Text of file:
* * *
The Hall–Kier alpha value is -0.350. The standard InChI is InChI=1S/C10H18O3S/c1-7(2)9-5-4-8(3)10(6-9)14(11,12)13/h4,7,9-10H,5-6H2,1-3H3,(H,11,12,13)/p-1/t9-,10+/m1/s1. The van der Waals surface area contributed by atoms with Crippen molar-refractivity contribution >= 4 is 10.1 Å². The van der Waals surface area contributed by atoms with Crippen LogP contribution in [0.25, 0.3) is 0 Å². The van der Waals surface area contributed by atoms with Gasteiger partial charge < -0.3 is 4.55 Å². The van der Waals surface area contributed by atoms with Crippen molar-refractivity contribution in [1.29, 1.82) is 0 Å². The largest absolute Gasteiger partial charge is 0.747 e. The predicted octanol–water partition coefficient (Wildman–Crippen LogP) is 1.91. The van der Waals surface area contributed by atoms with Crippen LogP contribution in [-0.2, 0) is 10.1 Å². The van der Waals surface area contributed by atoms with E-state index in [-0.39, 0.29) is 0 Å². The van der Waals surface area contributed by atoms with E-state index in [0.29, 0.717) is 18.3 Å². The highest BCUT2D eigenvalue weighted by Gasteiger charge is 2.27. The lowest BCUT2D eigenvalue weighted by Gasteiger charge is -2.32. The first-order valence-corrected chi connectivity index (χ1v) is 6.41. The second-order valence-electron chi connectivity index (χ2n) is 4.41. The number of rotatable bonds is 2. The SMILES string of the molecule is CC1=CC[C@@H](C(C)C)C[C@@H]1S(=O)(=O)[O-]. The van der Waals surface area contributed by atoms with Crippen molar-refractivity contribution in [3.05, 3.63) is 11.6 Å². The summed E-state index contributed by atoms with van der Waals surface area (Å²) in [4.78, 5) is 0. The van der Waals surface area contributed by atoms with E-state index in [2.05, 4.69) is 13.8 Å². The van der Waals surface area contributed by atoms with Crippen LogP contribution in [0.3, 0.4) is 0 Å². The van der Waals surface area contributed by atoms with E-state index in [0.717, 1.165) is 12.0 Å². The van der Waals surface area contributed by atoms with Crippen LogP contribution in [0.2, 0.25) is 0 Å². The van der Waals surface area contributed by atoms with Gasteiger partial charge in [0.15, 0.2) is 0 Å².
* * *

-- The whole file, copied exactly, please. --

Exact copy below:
The Hall–Kier alpha value is -0.350. The standard InChI is InChI=1S/C10H18O3S/c1-7(2)9-5-4-8(3)10(6-9)14(11,12)13/h4,7,9-10H,5-6H2,1-3H3,(H,11,12,13)/p-1/t9-,10+/m1/s1. The van der Waals surface area contributed by atoms with Crippen molar-refractivity contribution >= 4 is 10.1 Å². The van der Waals surface area contributed by atoms with Crippen LogP contribution in [0.25, 0.3) is 0 Å². The van der Waals surface area contributed by atoms with Gasteiger partial charge < -0.3 is 4.55 Å². The van der Waals surface area contributed by atoms with Crippen molar-refractivity contribution in [1.29, 1.82) is 0 Å². The largest absolute Gasteiger partial charge is 0.747 e. The predicted octanol–water partition coefficient (Wildman–Crippen LogP) is 1.91. The van der Waals surface area contributed by atoms with Crippen LogP contribution in [-0.2, 0) is 10.1 Å². The van der Waals surface area contributed by atoms with E-state index in [-0.39, 0.29) is 0 Å². The van der Waals surface area contributed by atoms with E-state index in [0.29, 0.717) is 18.3 Å². The highest BCUT2D eigenvalue weighted by Gasteiger charge is 2.27. The lowest BCUT2D eigenvalue weighted by Gasteiger charge is -2.32. The first-order valence-corrected chi connectivity index (χ1v) is 6.41. The second-order valence-electron chi connectivity index (χ2n) is 4.41. The number of rotatable bonds is 2. The SMILES string of the molecule is CC1=CC[C@@H](C(C)C)C[C@@H]1S(=O)(=O)[O-]. The van der Waals surface area contributed by atoms with Crippen molar-refractivity contribution in [3.05, 3.63) is 11.6 Å². The summed E-state index contributed by atoms with van der Waals surface area (Å²) in [4.78, 5) is 0. The van der Waals surface area contributed by atoms with E-state index in [2.05, 4.69) is 13.8 Å². The van der Waals surface area contributed by atoms with Crippen LogP contribution in [0.3, 0.4) is 0 Å². The van der Waals surface area contributed by atoms with E-state index in [0.717, 1.165) is 12.0 Å². The van der Waals surface area contributed by atoms with Crippen LogP contribution in [0.2, 0.25) is 0 Å². The van der Waals surface area contributed by atoms with Gasteiger partial charge in [0.15, 0.2) is 0 Å².